b. Bow many -$,"# $I L/52%H #$8/ (NaBC0S) will ieact with the numbei of moles of
citiic aciu (BSC6BS07) that you ueteimineu in #1.

= _______________ mol baking soua (NaBC0S)



Bieanne Cullen, Claiie Wang
0nit 7: Stoichiometiy

!=Assessment !=Differentiated "=Inquiry != M.I. #=Real-world connection
S1


c. Calculate the molai mass of baking soua (NaBC0S)
B = gmol Show youi calculations foi molai mass heie:
C = gmol
0 = gmol
Na= gmol Answei: ___________ g NaBC0S mol NaBC0S
u. Conveit the moles of NaBC0S to H1/-#:

= _______________ g baking soua (NaBC0S)


v. Piepaie the Biink
You now have youi iecipe foi youi Fizzy Biink:
_______ g of citiic aciu (BSC6BS07) _______ g of baking soua (NaBC0S)
E,;*(, 5*#%!#.!#7F 9'1, %9, %,'59,( 59,5@ <*.( (,5!&,D
Teachei initials: ________________ u0 T0 TBE NEXT PAuE foi pioceuuie befoie mixing!

C1$9"8*1"
1. Fill a Bixie cup with Kool-Aiu. Poui the Kool-Aiu fiom the Bixie cup into a laigei cup (to
pievent bubble-oveis).
2. Now auu youi calculateu amounts of citiic aciu (BSC6BS07) anu baking soua (NaBC0S) in the
iecipe above to the Kool-Aiu.
S. Nix anu iecoiu obseivations on the uata table .

vI. Questions
!" If you have 1u.u giams of citiic aciu (BSC6BS07) with enough baking soua (NaBC0S) how
many moles of caibon uioxiue can you piouuce.
a. Calculate -$,"# of citiic aciu (BSC6BS07):

= _______________ mol BSC6BS07
Bieanne Cullen, Claiie Wang
0nit 7: Stoichiometiy

!=Assessment !=Differentiated "=Inquiry != M.I. #=Real-world connection
S2


b. Bow many -$,"# $I 9/1L$% 82$P28" will be piouuceu fiom the numbei of moles of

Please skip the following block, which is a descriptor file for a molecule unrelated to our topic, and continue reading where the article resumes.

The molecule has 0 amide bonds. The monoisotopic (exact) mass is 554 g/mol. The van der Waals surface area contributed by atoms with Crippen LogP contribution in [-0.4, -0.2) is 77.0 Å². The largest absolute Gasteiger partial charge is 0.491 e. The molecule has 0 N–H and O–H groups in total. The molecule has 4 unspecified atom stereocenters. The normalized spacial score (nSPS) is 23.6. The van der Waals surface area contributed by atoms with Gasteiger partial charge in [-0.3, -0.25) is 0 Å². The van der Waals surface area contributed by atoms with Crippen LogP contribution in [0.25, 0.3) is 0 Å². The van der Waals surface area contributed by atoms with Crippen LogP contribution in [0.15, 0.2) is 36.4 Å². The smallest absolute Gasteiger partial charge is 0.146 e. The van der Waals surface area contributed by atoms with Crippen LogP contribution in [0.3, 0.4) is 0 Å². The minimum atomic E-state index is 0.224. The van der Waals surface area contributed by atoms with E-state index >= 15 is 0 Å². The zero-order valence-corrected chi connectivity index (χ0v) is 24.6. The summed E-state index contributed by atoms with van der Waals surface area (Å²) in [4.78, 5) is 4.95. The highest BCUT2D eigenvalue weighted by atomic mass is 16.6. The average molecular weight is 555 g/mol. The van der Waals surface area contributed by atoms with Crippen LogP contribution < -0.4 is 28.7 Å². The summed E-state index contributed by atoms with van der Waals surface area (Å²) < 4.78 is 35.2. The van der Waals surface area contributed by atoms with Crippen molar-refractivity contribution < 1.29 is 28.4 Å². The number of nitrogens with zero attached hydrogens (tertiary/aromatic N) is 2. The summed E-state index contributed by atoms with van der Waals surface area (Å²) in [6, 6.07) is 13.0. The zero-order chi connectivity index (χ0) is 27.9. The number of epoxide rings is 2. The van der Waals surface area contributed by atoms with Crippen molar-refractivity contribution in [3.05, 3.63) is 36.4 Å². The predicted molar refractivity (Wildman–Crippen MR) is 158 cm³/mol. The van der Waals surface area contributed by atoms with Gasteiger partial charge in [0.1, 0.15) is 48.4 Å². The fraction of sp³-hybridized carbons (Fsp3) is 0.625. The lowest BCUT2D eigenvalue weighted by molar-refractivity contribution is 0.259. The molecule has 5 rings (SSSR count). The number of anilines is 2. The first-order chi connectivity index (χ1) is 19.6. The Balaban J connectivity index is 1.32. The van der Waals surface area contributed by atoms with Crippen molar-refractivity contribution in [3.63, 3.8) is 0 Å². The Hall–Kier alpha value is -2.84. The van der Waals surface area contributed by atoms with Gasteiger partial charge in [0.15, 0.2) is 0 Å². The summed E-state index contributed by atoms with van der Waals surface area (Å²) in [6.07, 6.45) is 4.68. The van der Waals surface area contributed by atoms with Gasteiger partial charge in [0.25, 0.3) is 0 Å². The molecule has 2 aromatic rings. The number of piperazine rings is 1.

citiic aciu (BSC6BS07) that you ueteimineu in Sa. (BINT: 0se the balanceu chemical
equation fiom eailiei in the activity to get the mole iatio).

= _______________ mol C02



#" If you have 1u.u giams of baking soua (NaBC0S) with enough citiic aciu (BSC6BS07), how
many moles of caibon uioxiue can you piouuce.
a. Calculate -$,"# of baking soua (NaBC0S):

= _______________ mol baking soua (NaBC0S)

b. Bow many -$,"# $I 9/1L$% 82$P28" will be piouuceu fiom the numbei of moles of
baking soua (NaBC0S) that you ueteimineu in 4a. (BINT: 0se the balanceu chemical
equation fiom eailiei in the activity to get the mole iatio).

= _______________ mol C02


$" Refei to the moles of C02 piouuceu in questions S anu 4. Which ieactant, citiic aciu
(BSC6BS07) oi baking soua (NaBC0S), piouuceu less C02.
%" If you mixeu 1u giams of each ieactant in a containei, woulu both of them be useu up
completely. Bow uo you know.
&" The mole iatio of citiic aciu (BSC6BS07) to baking soua (NaBC0S) is 1:S. Ranuy wants to auu
1 giam of citiic aciu to S giams of baking soua . Sam points out that this is not coiiect. Why
isn't it coiiect.

G7TTU D67=V !@S( !"M", >
I. Bell Ringei: What is the molai mass of citiic aciu, BSC6BS07.
Bieanne Cullen, Claiie Wang
0nit 7: Stoichiometiy

!=Assessment !=Differentiated "=Inquiry != M.I. #=Real-world connection
SS


II. Bata Table
C/1. <
Tiial Ingieuients 0bseivations Taste
1 Bixie cupful Kool-Aiu
2 Bixie cupful of Kool-Aiu
+ u .S g Citiic Aciu


S
Bixie cupful of Kool-Aiu
+ u.S g Baking soua (souium
bicaibonate, NaBC0S)

Summaiize the conclusions fiom the gioup uiscussion in the space below:















Bieanne Cullen, Claiie Wang
0nit 7: Stoichiometiy

!=Assessment !=Differentiated "=Inquiry != M.I. #=Real-world connection
S4
C/1. >




Kool-Aiu +
_____________________

III. The Chemical Reaction
1. Wiite the chemical equation foi this ieaction.
_______ __________ ____________ ______ ____________
Citiic aciu + baking soua % souium citiate + watei + caibon
uioxiue

2. Is the ieaction balanceu. If not, iewiite the equation below anu auu coefficients as neeueu.


S. C9,5@ 8!%9 %9, %,'59,( 4,;*(, 5*#%!#.!#7D Teachei initials: ______________

Iv. Calculate youi iecipe:
TBE BIu IBEA: You will be given exactly u.S giams of citiic aciu. You neeu to calculate how many
giams of baking soua (NaBC0S) shoulu be auueu to make a fizzy Kool-Aiu uiink that is "just iight".
1. Conveit u.S giams of citiic aciu (BSC6BS07) into -$,"#.